Raman spectroscopic analysis of cell differentiation and death modes

Conference Dates

May 6-11, 2018


Raman spectroscopy provides opportunities for non-invasive, non-destructive, label-free analysis of cell states based on changes in the biochemical composition of cells. We are investigating the suitability of Raman spectroscopy to assess the stages of human embryonic stem cell (hESC) differentiation towards pancreatic insulin-positive cells. Raman microspectrometry analysis has revealed macromolecular composition differences over time that distinguished cell populations differentiating to pancreatic cell types, such as by an increase in the protein-to-nucleic acid signal ratio and to distinguish the presence of insulin. Added insight into these macromolecular changes were provided by principal component analysis (PCA) of the data. However, the application of PCA can be difficult to interpret. The usefulness of non-negative matrix factorization was explored to improve the interpretability of overlapping Raman bands. We demonstrated the utility of this procedure by analyzing spectra to determine the cellular insulin or glucagon content. Thus, Raman spectroscopy can detect such differences in cells to detect the desired product as well as the potential to detect residual hESCs or the emergence of unwanted cells.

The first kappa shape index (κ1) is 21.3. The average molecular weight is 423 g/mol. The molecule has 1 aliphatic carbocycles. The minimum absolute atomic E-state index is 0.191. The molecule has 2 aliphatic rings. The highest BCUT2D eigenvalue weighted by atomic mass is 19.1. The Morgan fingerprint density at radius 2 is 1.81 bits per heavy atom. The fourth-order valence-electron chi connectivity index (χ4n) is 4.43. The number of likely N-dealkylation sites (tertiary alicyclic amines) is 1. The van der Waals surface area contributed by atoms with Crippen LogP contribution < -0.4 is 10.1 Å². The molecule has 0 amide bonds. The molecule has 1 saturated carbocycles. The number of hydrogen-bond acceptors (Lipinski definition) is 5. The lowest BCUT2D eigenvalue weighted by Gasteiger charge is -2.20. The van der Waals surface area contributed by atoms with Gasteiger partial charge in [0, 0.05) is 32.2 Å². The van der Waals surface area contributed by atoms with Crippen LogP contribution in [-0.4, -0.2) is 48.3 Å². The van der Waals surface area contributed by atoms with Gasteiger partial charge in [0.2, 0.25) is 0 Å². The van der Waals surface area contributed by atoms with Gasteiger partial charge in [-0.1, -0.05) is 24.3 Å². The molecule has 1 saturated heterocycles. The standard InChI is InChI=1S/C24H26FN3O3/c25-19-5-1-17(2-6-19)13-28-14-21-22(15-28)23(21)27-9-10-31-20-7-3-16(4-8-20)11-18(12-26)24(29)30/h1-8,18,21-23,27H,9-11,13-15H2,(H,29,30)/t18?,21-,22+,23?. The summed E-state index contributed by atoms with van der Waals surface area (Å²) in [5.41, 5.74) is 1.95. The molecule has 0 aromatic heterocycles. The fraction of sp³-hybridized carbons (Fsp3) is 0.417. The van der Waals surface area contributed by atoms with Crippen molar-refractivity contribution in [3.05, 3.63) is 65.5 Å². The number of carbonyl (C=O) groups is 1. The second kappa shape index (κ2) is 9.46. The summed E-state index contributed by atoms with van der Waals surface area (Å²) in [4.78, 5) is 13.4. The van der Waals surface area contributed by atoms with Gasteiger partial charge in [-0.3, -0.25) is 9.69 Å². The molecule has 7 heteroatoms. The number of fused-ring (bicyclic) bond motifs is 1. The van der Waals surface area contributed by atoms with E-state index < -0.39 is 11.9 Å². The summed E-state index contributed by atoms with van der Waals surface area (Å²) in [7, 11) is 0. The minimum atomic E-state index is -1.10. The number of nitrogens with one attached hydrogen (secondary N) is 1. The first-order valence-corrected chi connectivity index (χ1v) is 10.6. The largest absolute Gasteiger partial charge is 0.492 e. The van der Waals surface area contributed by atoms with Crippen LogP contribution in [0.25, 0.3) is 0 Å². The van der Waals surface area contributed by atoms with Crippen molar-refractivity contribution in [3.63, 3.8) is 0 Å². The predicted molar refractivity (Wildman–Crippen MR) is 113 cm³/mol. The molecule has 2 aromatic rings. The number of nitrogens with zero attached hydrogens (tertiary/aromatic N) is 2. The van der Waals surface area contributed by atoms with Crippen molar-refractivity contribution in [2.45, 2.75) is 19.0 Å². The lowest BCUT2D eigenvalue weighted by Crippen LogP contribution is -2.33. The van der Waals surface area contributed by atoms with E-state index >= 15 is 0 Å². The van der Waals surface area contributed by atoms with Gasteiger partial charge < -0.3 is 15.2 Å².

We also investigated the suitability of Raman spectroscopy to detect the onset and types of cell death. Apoptotic, necrotic or autophagic Chinese Hamster Ovary cells were compared to uninduced cultures using Raman spectroscopy and PCA. Furthermore, uninduced cells were compared to cells sorted at different stages of apoptosis to determine how early the onset of apoptosis could be detected. Changes were observed in several peaks during the course of cell death, with repeated changes observed in nucleic acid- and lipid-associated peaks, enabling the distinction of cell death modes. Application of such death monitoring capabilities to cellular therapy cultures should be even more useful, given the need for more process analytical technologies to address the often more variable performance of these cultures, especially when adaptive control is needed for primary cell derived manufacturing.

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